India’s Real Estate Sector Isn’t Too Worried About Curbs On Chinese Imports
6/26/2020 3:01:00 PM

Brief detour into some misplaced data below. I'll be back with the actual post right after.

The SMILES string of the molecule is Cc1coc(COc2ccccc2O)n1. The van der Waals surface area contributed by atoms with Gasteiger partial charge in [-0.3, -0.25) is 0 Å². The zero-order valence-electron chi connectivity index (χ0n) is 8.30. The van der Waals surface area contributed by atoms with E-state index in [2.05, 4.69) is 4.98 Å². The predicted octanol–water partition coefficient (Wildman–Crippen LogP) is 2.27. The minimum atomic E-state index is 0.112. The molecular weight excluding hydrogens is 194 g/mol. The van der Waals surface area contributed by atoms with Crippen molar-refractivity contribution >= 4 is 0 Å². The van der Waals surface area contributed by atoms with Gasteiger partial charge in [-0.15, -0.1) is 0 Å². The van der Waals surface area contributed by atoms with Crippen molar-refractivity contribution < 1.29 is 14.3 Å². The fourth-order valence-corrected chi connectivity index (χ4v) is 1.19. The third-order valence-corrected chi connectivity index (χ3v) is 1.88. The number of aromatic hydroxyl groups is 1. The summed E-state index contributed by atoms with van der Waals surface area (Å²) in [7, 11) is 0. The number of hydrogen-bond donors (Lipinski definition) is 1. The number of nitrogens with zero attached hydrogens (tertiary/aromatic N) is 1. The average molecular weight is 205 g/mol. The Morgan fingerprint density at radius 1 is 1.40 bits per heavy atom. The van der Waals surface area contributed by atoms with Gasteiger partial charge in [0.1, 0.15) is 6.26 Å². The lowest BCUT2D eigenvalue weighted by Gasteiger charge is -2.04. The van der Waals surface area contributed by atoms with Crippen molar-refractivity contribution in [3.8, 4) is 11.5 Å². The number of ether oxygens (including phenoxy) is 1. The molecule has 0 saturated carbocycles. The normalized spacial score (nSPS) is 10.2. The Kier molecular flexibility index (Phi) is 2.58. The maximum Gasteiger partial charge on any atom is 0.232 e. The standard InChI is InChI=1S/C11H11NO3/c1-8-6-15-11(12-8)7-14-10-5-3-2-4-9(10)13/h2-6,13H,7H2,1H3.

Indian builders don’t expect to be affected by the government’s proposal to increase duties on imports from China amid a deadly border standoff. The real estate sector, which contributes nearly a tenth to India’s gross domestic product, imports around 10% of its materials, most of which is from China, according to Niranjan Hiranandani, national president of Naredco, a real estate body. That includes tiles, elevators, steel panels, electric switches and nails, among other items. The developer lobby Credai has urged its 20,000-odd builder members to shun Chinese goods. We appeal to our member developers to embrace “Swadeshi” or “Made in India” way of life and business, Satish Magar, president of Credai National, was quoted as saying in a statement. “Credai requests all the 250 allied industries which are linked to the real estate sector to manufacture these products locally, especially the ones which are currently being imported from China.” The Bureau of Indian Standards is finalising tougher norms for at least 370 products to ensure items that can be locally produced aren’t imported, Bloomberg reported on Thursday citing unnamed sources. Some of these products include steel, electronics, heavy and industrial machinery, glass, rubber and metal articles, pharmaceuticals and fertilisers. That comes when armies of the world’s two most-populous nations are engaged in their worst border conflict unseen in over four decades. Most of the raw materials being used, according to the Credai statement, are already being made by India’s small and medium-sized businesses. Imposing higher tariff on imports from China will impact supply chain in the real estate sector to an extent, according to Anuj Puri, chairman of Anarock Property Consultants. “However, since construction activity at the moment is not in full swing, many players may have the time to consider getting such materials from other sources. As with most things Chinese, ease of access and have been considerations.” Hiranandani said import substitution will impact the sector at two levels. “First, where we substitute imported products with similar products ‘Made in India’, and secondly, where we may not have domestic production capacity available to supply in the volumes required,” he said. “The first scenario is welcome and real estate as an industry supports the same”. Nayan Shah, president of Credai-MCHI, the Maharashtra unit of the developers’ lobby, and chief executive officer of Mayfair Housing, said many developers have already started looking at solutions. “There will be a substantial deduction in imports from China, he said. “However, certain raw or construction materials for which is there are no other alternatives like high-speed MEP (mechanical, electrical, plumbing) or elevators will have to be imported from China.” The national president of Naredco agreed. “The company manufacturing the product may be from any other country, but in most instances, the actual production and dispatch point was China,” he said. “If Indian companies are unable to match requirements in terms of quantum of production required, this may create a situation where a call will have to be taken—and, this may translate into an opportunity to source similar material/ products from manufacturing hubs other than those in China, in the short term. The ultimate aim, Hiranandani said, is to have production facilities in India. If the switchover results in some delays, we will deal with the same, he said. Source: Bloomberg
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